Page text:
As with all entries in the series, what’s really going on is up the interpretation of the viewer. Personally, the bit about Reggie suffering dementia is something I really liked about Ravager. The Phantasm series has always been at it’s been when takes real life fears (death, aging) and embodied them in the Tall Man and his forces in fever dream plot lines. Acknowledging the age of the actors in a way that works in the plot line is a very shrewd move.
Another feather in the film’s cap: Phans have been clamoring for an adaptation of Roger Avery’s Phantasm 1999 script. Phantasm: Oblivion hinted at that world in one of it’s alternate timelines. Ravager actually gives us a glimpse into that world near the end and it’s the high point of the film. The CGI enhanced sequences look great for what they are, and what the budget of this film is. It’s also fun to see the new giant spheres doing battle with helicopters and laying waste to buildings like they were kaiju. There is also some new blood introduced into the series. Dawn Cody (Pleasentville, Laser Fart) as a new love interest for Reggie or Mike depending on the timeline (before meeting her end as all side characters do in this series, which is a shame). Also joining up for the battle is a drawf named Chuck (Stephen Jutras) who manages to steal the show by playing straightman to Reggie’s aging hippie shtick.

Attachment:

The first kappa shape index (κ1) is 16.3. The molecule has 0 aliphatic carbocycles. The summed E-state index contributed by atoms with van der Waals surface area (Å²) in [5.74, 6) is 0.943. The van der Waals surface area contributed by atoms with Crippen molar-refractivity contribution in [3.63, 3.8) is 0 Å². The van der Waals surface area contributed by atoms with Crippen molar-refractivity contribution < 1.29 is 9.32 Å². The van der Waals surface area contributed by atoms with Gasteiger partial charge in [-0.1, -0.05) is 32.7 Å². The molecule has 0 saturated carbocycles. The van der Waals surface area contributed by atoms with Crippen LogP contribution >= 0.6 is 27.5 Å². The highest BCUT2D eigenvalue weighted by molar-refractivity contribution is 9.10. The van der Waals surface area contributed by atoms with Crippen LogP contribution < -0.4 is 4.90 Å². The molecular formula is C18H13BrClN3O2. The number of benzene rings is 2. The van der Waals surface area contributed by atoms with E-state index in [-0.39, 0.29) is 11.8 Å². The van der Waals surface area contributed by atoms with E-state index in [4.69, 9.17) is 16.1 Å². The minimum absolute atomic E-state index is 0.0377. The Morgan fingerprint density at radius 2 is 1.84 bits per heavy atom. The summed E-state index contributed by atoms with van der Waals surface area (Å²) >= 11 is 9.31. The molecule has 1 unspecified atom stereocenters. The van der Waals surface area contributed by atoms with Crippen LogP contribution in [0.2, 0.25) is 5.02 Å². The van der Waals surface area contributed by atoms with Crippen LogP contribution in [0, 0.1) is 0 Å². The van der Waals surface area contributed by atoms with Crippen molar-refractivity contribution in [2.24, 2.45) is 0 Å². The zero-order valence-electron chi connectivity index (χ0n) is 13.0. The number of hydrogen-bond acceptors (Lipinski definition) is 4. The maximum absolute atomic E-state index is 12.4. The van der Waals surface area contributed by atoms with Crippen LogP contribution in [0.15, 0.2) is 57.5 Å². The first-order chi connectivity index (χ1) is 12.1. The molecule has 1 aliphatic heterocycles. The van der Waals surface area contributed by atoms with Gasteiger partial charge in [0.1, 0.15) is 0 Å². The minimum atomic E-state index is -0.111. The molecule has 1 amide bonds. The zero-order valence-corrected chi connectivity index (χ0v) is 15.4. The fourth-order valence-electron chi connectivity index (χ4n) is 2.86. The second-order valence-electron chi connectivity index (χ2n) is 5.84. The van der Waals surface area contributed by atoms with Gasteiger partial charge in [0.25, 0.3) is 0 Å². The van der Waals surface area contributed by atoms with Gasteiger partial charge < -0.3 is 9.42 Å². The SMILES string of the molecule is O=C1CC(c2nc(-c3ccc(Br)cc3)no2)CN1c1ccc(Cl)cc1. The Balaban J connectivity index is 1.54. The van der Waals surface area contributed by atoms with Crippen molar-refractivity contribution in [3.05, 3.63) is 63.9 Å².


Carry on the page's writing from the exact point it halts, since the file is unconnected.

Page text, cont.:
A. Micheal Baldwin gives us a different side of Mike during this sequence. After being beaten down the past couple sequels, it’s good to see the BOYYYYY become a man. Leading a squadron against the Tall Man, he finally gets the chance to be the one who saves Reggie. It’s nice to see the series close out by having Mike return to being a pro-active ass kicker rather than the Tall Man’s captive as in the past two sequels.
Now I’ll get into what I didn’t like about Phantasm: Ravager.
Ravager was originally conceived by Hartman to close out the franchise as a series of webisodes, before Coscarelli and himself decided it was good enough to release as a feature film. The structure of an episodic series shows while watching the film. This isn’t really a bad thing in and of itself, but I felt it should be noted that Ravager doesn’t quite gel as a film.
The most disheartening thing about Ravager is that the scenes with the Tall Man were hard to watch. Time and Angus’s health have taken away the menace of the character. The scenes that Scrimm are in make you feel like you’re watching a kindly grandfather rather than an supernatural embodiment of death. It is good to see Angus having fun, but his scenes lack the power that his presence once commanded. I’ll go into more detail on this later in the review.